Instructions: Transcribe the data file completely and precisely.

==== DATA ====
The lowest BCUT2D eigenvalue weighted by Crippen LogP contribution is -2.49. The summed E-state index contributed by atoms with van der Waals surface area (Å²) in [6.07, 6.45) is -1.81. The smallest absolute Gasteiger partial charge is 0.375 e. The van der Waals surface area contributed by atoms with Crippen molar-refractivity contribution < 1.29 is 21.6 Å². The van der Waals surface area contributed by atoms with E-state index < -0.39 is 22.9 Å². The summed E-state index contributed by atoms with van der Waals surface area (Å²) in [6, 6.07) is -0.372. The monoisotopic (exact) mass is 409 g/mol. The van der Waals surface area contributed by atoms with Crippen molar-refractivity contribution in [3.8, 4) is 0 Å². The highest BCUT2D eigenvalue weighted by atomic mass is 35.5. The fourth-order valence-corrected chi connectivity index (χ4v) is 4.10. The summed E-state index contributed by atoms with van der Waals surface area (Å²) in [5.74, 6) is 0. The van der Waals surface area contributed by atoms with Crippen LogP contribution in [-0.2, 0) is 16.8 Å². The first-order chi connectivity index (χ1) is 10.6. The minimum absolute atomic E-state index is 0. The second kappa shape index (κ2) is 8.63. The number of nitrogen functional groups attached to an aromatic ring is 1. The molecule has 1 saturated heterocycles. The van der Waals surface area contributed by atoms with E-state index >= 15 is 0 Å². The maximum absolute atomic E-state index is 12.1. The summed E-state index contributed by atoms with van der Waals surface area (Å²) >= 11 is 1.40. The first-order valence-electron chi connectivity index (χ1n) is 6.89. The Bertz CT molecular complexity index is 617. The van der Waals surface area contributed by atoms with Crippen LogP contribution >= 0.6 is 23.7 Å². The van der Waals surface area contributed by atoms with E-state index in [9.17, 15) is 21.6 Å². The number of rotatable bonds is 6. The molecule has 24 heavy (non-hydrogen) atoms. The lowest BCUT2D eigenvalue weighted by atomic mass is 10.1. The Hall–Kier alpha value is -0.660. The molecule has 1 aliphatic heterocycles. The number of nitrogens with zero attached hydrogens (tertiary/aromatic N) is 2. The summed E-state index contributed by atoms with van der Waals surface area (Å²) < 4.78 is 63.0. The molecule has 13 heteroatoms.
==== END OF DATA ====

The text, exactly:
The lowest BCUT2D eigenvalue weighted by Crippen LogP contribution is -2.49. The summed E-state index contributed by atoms with van der Waals surface area (Å²) in [6.07, 6.45) is -1.81. The smallest absolute Gasteiger partial charge is 0.375 e. The van der Waals surface area contributed by atoms with Crippen molar-refractivity contribution < 1.29 is 21.6 Å². The van der Waals surface area contributed by atoms with E-state index < -0.39 is 22.9 Å². The summed E-state index contributed by atoms with van der Waals surface area (Å²) in [6, 6.07) is -0.372. The monoisotopic (exact) mass is 409 g/mol. The van der Waals surface area contributed by atoms with Crippen molar-refractivity contribution in [3.8, 4) is 0 Å². The highest BCUT2D eigenvalue weighted by atomic mass is 35.5. The fourth-order valence-corrected chi connectivity index (χ4v) is 4.10. The summed E-state index contributed by atoms with van der Waals surface area (Å²) in [5.74, 6) is 0. The van der Waals surface area contributed by atoms with Crippen LogP contribution in [-0.2, 0) is 16.8 Å². The first-order chi connectivity index (χ1) is 10.6. The minimum absolute atomic E-state index is 0. The second kappa shape index (κ2) is 8.63. The number of nitrogen functional groups attached to an aromatic ring is 1. The molecule has 1 saturated heterocycles. The van der Waals surface area contributed by atoms with E-state index >= 15 is 0 Å². The maximum absolute atomic E-state index is 12.1. The summed E-state index contributed by atoms with van der Waals surface area (Å²) >= 11 is 1.40. The first-order valence-electron chi connectivity index (χ1n) is 6.89. The Bertz CT molecular complexity index is 617. The van der Waals surface area contributed by atoms with Crippen LogP contribution >= 0.6 is 23.7 Å². The van der Waals surface area contributed by atoms with E-state index in [9.17, 15) is 21.6 Å². The number of rotatable bonds is 6. The molecule has 24 heavy (non-hydrogen) atoms. The lowest BCUT2D eigenvalue weighted by atomic mass is 10.1. The Hall–Kier alpha value is -0.660. The molecule has 1 aliphatic heterocycles. The number of nitrogens with zero attached hydrogens (tertiary/aromatic N) is 2. The summed E-state index contributed by atoms with van der Waals surface area (Å²) < 4.78 is 63.0. The molecule has 13 heteroatoms.